The Language of Dance in Documentary Filmmaking
Interview by Maria Malmström
“You can have an interview with someone and chat for hours and then you watch them dance and that’s when you truly get up close and personal”
Calendar Girls creators and feature documentary debut directors Maria Loohufvud and Love Martinsen met with choreographer Maria Malmström to discuss the intersection of documentary filmmaking and dance.
We’re used to seeing dance in musicals and dance films. Do you take a different approach when using dance in documentary storytelling?
In a way, we opted for a stylised, polished, musical number feel for the choreographed scenes in the film and a more documentary approach for the portraits. We wanted to tell the story of the characters in the most authentic way, which for us meant to have their processes and zest for life in mind for the choreographed sequences as well as letting the personal portraits feel honest and genuine.
Since we created the choreographed dance scenes from interviews with the women and the overall concept of the film, we wanted to present concepts like the concept of the pressure of beauty in ageing as well as letting the dance be an empowering expression. We wanted it to be complex and open at the same time and give room for the audience’s own experience when seeing the film. The dance pieces also create a moment of breath and reflection for the audience to take the story in.
Do you think the dance scenes are central to the storyline of the film?
In our case, yes, they’re essential in determining the character of the film. The dance scenes bring us closer to the women, without having to use too many words. We get to understand their feelings and emotions through their movement; it’s a powerful way of communicating. You can have an interview with someone and chat for hours and then you watch them dance and that’s when you truly get up close and personal.
What does the process look like when you create dance scenes?
There were certain highlights in the structure of the story we knew we wanted to amplify through specific framing and elements of choreography, some being more choreographed than others. For example, the car park scene we blocked out and rehearsed in Sweden with a friend of ours. We filmed the rehearsal and did a rough cut, so once we got to rehearse with the women we could modify from the base that we already had. It was also easy for us to have a quick turnaround since it’s just the two of us doing everything – directing, filming, editing, music and choreography. Reviewing and going back and changing as we went along helped a lot in creating the final version.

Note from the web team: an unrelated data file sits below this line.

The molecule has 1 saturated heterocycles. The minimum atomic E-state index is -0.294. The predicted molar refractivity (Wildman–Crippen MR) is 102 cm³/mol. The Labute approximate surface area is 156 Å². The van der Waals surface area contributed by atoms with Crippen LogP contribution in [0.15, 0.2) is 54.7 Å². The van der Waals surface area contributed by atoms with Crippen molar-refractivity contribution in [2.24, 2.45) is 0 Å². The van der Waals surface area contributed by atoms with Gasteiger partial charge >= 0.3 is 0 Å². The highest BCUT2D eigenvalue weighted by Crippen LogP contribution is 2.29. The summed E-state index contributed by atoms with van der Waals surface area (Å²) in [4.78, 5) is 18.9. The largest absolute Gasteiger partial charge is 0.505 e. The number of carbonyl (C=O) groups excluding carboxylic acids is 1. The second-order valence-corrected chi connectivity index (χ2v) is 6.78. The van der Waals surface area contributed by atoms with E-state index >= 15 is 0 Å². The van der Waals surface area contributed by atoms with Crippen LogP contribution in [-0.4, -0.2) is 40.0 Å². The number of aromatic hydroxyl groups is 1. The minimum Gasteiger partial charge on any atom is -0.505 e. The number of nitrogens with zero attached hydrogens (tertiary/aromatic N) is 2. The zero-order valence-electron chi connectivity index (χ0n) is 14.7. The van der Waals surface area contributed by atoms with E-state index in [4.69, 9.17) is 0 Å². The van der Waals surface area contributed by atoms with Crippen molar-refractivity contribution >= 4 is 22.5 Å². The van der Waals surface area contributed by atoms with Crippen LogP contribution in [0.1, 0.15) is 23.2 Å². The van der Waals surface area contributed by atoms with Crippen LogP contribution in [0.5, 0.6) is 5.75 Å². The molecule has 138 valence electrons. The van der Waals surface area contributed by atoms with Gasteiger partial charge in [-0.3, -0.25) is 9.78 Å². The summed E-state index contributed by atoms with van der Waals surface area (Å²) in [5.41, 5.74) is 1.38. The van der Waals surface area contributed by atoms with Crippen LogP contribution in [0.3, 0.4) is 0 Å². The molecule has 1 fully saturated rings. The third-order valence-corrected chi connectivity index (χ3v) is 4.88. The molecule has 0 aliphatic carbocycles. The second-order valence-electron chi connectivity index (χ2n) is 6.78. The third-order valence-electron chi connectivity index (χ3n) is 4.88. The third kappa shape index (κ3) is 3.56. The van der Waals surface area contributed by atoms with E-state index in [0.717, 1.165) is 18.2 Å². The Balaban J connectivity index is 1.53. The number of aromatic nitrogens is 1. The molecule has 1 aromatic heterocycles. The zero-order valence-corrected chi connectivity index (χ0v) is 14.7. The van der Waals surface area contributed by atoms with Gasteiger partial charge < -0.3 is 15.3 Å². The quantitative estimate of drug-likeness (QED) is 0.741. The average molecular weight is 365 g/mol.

The dance portraits are more improvised. We had an idea in mind but stayed flexible around the when and how those dance scenes would take place. We wanted to capture the moment and shoot the sequences in real time, not having to go back two months later and re-create an emotion or feeling, avoiding that fabricated feel. We think you have to stay present. Some of the moments we captured we couldn’t have planned for and we wanted to let the film evolve as our relationship with the Calendar Girls grew.
The group was very willing to collaborate and give us time in between shows. They really couldn’t have given us more.
Tell us about the process around the music in the film.
All the music for the dance scenes, as well as the score, was written by Love. So the thought process in the music has been present from day one of filming. We knew we wanted the music to fit the different personalities, and that the music should be something the women themselves would like. When filming the dance scenes we worked with temporary music that fit the emotional landscape the characters were in, and that set the tempo for the dancers. From there we gave simple movement direction, symbolic for the emotions they were portraying. We started composing the final music at the same time as editing the dance scenes. It was a very dynamic process.
Do you consider the dance scenes to be documentary or fiction? Is that an important distinction for the film?
It’s not specifically important in this context. We think it’s obvious that the choreographed sequences are an outside interpretation of the women and the important aspect is that what they symbolise isn’t fictive. When you work close to someone like this you build a relationship and it was both our desire and our responsibility to portray their feelings in an honest way.
What was your focus when choreographing? Were there any challenges in creating the material?
It was very important to choreograph from the dancer’s ability and enhance what they were able to do, things that looked effective and visually appealing on camera. Talking to the choreographer of the group, we used similar approaches and learned from her way of choreographing using formations, synchronised sections and focusing on simple movements that looked effectfull.
The dancers all had a beautiful ability to move from their hearts and to be vulnerable and open with us. Their willingness to expose themselves in front of us and the camera made everything easier. We hope and think that comes from trust between the filmmaker and the subject. As filmmakers, we have to trust our intuition and lean into the process. Sometimes it turns out better than expected, and sometimes we end up not using it, and that’s all part of creating.